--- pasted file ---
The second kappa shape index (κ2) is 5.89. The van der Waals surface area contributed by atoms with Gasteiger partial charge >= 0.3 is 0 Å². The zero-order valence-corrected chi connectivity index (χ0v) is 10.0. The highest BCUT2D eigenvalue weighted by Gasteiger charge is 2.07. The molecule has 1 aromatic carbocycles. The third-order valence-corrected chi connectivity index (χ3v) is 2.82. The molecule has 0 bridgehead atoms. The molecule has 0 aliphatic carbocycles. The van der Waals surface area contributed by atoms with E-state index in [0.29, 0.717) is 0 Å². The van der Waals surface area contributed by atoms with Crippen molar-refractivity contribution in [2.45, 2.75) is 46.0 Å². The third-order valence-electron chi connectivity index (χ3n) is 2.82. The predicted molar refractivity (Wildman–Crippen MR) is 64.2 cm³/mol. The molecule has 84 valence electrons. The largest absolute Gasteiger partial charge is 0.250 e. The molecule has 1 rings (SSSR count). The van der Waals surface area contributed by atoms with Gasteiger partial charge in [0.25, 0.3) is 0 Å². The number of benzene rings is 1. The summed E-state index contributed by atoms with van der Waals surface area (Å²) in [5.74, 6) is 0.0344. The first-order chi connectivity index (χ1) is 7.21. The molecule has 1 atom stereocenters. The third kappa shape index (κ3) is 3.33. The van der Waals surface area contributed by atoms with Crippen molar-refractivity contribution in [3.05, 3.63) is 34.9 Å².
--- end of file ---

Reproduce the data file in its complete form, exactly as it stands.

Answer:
The second kappa shape index (κ2) is 5.89. The van der Waals surface area contributed by atoms with Gasteiger partial charge >= 0.3 is 0 Å². The zero-order valence-corrected chi connectivity index (χ0v) is 10.0. The highest BCUT2D eigenvalue weighted by Gasteiger charge is 2.07. The molecule has 1 aromatic carbocycles. The third-order valence-corrected chi connectivity index (χ3v) is 2.82. The molecule has 0 bridgehead atoms. The molecule has 0 aliphatic carbocycles. The van der Waals surface area contributed by atoms with E-state index in [0.29, 0.717) is 0 Å². The van der Waals surface area contributed by atoms with Crippen molar-refractivity contribution in [2.45, 2.75) is 46.0 Å². The third-order valence-electron chi connectivity index (χ3n) is 2.82. The predicted molar refractivity (Wildman–Crippen MR) is 64.2 cm³/mol. The molecule has 84 valence electrons. The largest absolute Gasteiger partial charge is 0.250 e. The molecule has 1 rings (SSSR count). The van der Waals surface area contributed by atoms with Gasteiger partial charge in [0.25, 0.3) is 0 Å². The number of benzene rings is 1. The summed E-state index contributed by atoms with van der Waals surface area (Å²) in [5.74, 6) is 0.0344. The first-order chi connectivity index (χ1) is 7.21. The molecule has 1 atom stereocenters. The third kappa shape index (κ3) is 3.33. The van der Waals surface area contributed by atoms with Crippen molar-refractivity contribution in [3.05, 3.63) is 34.9 Å².